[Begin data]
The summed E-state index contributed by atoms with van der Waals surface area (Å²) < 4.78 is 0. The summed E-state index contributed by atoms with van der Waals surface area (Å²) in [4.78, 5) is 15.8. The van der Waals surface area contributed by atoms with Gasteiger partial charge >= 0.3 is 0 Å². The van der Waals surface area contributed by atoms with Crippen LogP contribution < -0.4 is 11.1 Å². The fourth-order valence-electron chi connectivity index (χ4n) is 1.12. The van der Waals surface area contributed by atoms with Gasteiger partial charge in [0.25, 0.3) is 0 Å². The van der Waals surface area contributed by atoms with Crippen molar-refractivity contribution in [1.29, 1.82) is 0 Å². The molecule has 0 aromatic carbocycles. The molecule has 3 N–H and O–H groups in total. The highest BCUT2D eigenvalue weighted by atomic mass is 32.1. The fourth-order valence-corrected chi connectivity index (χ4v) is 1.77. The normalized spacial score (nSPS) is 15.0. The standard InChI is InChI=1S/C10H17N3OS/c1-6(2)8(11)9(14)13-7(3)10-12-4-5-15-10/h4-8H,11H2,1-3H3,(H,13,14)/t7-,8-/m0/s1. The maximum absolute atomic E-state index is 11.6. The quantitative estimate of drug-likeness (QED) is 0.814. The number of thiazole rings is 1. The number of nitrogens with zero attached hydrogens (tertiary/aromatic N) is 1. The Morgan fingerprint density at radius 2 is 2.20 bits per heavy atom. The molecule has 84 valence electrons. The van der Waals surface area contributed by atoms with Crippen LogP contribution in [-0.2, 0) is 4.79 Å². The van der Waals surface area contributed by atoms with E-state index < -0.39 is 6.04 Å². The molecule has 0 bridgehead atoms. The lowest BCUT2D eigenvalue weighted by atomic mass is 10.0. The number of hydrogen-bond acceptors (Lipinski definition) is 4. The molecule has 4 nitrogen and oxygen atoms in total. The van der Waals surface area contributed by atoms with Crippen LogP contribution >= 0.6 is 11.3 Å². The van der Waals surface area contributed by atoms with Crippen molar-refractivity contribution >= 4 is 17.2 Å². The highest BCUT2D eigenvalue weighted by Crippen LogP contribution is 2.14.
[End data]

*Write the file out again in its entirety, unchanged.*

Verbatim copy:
The summed E-state index contributed by atoms with van der Waals surface area (Å²) < 4.78 is 0. The summed E-state index contributed by atoms with van der Waals surface area (Å²) in [4.78, 5) is 15.8. The van der Waals surface area contributed by atoms with Gasteiger partial charge >= 0.3 is 0 Å². The van der Waals surface area contributed by atoms with Crippen LogP contribution < -0.4 is 11.1 Å². The fourth-order valence-electron chi connectivity index (χ4n) is 1.12. The van der Waals surface area contributed by atoms with Gasteiger partial charge in [0.25, 0.3) is 0 Å². The van der Waals surface area contributed by atoms with Crippen molar-refractivity contribution in [1.29, 1.82) is 0 Å². The molecule has 0 aromatic carbocycles. The molecule has 3 N–H and O–H groups in total. The highest BCUT2D eigenvalue weighted by atomic mass is 32.1. The fourth-order valence-corrected chi connectivity index (χ4v) is 1.77. The normalized spacial score (nSPS) is 15.0. The standard InChI is InChI=1S/C10H17N3OS/c1-6(2)8(11)9(14)13-7(3)10-12-4-5-15-10/h4-8H,11H2,1-3H3,(H,13,14)/t7-,8-/m0/s1. The maximum absolute atomic E-state index is 11.6. The quantitative estimate of drug-likeness (QED) is 0.814. The number of thiazole rings is 1. The number of nitrogens with zero attached hydrogens (tertiary/aromatic N) is 1. The Morgan fingerprint density at radius 2 is 2.20 bits per heavy atom. The molecule has 84 valence electrons. The van der Waals surface area contributed by atoms with Crippen LogP contribution in [-0.2, 0) is 4.79 Å². The van der Waals surface area contributed by atoms with E-state index < -0.39 is 6.04 Å². The molecule has 0 bridgehead atoms. The lowest BCUT2D eigenvalue weighted by atomic mass is 10.0. The number of hydrogen-bond acceptors (Lipinski definition) is 4. The molecule has 4 nitrogen and oxygen atoms in total. The van der Waals surface area contributed by atoms with Crippen LogP contribution >= 0.6 is 11.3 Å². The van der Waals surface area contributed by atoms with Crippen molar-refractivity contribution >= 4 is 17.2 Å². The highest BCUT2D eigenvalue weighted by Crippen LogP contribution is 2.14.